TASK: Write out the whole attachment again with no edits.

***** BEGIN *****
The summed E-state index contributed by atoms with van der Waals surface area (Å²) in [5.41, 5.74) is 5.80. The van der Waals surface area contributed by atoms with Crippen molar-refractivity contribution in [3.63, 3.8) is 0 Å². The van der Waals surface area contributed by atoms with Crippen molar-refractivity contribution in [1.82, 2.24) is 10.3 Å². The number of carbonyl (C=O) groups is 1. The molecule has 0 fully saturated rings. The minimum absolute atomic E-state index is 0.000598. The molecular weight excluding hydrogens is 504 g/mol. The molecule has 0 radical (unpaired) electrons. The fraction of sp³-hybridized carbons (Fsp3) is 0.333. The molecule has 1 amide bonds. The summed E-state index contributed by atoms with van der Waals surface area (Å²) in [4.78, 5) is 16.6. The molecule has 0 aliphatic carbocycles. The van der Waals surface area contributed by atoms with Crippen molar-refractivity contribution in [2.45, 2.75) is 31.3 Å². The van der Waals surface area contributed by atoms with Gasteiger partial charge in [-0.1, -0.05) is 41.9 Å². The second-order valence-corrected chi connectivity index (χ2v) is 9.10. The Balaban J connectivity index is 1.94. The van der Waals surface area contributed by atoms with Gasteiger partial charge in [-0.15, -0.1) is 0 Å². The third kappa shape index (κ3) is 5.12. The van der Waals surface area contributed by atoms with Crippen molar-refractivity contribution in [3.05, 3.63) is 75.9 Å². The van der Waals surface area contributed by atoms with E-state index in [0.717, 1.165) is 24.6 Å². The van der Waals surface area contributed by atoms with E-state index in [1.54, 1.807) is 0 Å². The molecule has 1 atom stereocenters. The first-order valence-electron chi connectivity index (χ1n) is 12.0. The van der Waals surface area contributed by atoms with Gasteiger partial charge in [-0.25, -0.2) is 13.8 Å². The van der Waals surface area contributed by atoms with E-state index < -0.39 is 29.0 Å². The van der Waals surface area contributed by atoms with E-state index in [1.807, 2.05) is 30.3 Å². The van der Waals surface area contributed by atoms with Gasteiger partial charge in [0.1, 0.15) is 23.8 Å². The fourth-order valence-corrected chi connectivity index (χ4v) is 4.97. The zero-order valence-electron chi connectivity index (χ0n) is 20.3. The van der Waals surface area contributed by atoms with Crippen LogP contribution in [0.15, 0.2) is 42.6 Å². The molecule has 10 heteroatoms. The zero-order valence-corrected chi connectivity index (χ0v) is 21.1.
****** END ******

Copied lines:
The summed E-state index contributed by atoms with van der Waals surface area (Å²) in [5.41, 5.74) is 5.80. The van der Waals surface area contributed by atoms with Crippen molar-refractivity contribution in [3.63, 3.8) is 0 Å². The van der Waals surface area contributed by atoms with Crippen molar-refractivity contribution in [1.82, 2.24) is 10.3 Å². The number of carbonyl (C=O) groups is 1. The molecule has 0 fully saturated rings. The minimum absolute atomic E-state index is 0.000598. The molecular weight excluding hydrogens is 504 g/mol. The molecule has 0 radical (unpaired) electrons. The fraction of sp³-hybridized carbons (Fsp3) is 0.333. The molecule has 1 amide bonds. The summed E-state index contributed by atoms with van der Waals surface area (Å²) in [4.78, 5) is 16.6. The molecule has 0 aliphatic carbocycles. The van der Waals surface area contributed by atoms with Crippen molar-refractivity contribution in [2.45, 2.75) is 31.3 Å². The van der Waals surface area contributed by atoms with Gasteiger partial charge in [-0.1, -0.05) is 41.9 Å². The second-order valence-corrected chi connectivity index (χ2v) is 9.10. The Balaban J connectivity index is 1.94. The van der Waals surface area contributed by atoms with Gasteiger partial charge in [-0.15, -0.1) is 0 Å². The third kappa shape index (κ3) is 5.12. The van der Waals surface area contributed by atoms with Crippen molar-refractivity contribution in [3.05, 3.63) is 75.9 Å². The van der Waals surface area contributed by atoms with E-state index in [0.717, 1.165) is 24.6 Å². The van der Waals surface area contributed by atoms with E-state index in [1.54, 1.807) is 0 Å². The molecule has 1 atom stereocenters. The first-order valence-electron chi connectivity index (χ1n) is 12.0. The van der Waals surface area contributed by atoms with Gasteiger partial charge in [-0.25, -0.2) is 13.8 Å². The van der Waals surface area contributed by atoms with E-state index < -0.39 is 29.0 Å². The van der Waals surface area contributed by atoms with E-state index in [1.807, 2.05) is 30.3 Å². The van der Waals surface area contributed by atoms with Gasteiger partial charge in [0.1, 0.15) is 23.8 Å². The fourth-order valence-corrected chi connectivity index (χ4v) is 4.97. The zero-order valence-electron chi connectivity index (χ0n) is 20.3. The van der Waals surface area contributed by atoms with Crippen LogP contribution in [0.15, 0.2) is 42.6 Å². The molecule has 10 heteroatoms. The zero-order valence-corrected chi connectivity index (χ0v) is 21.1.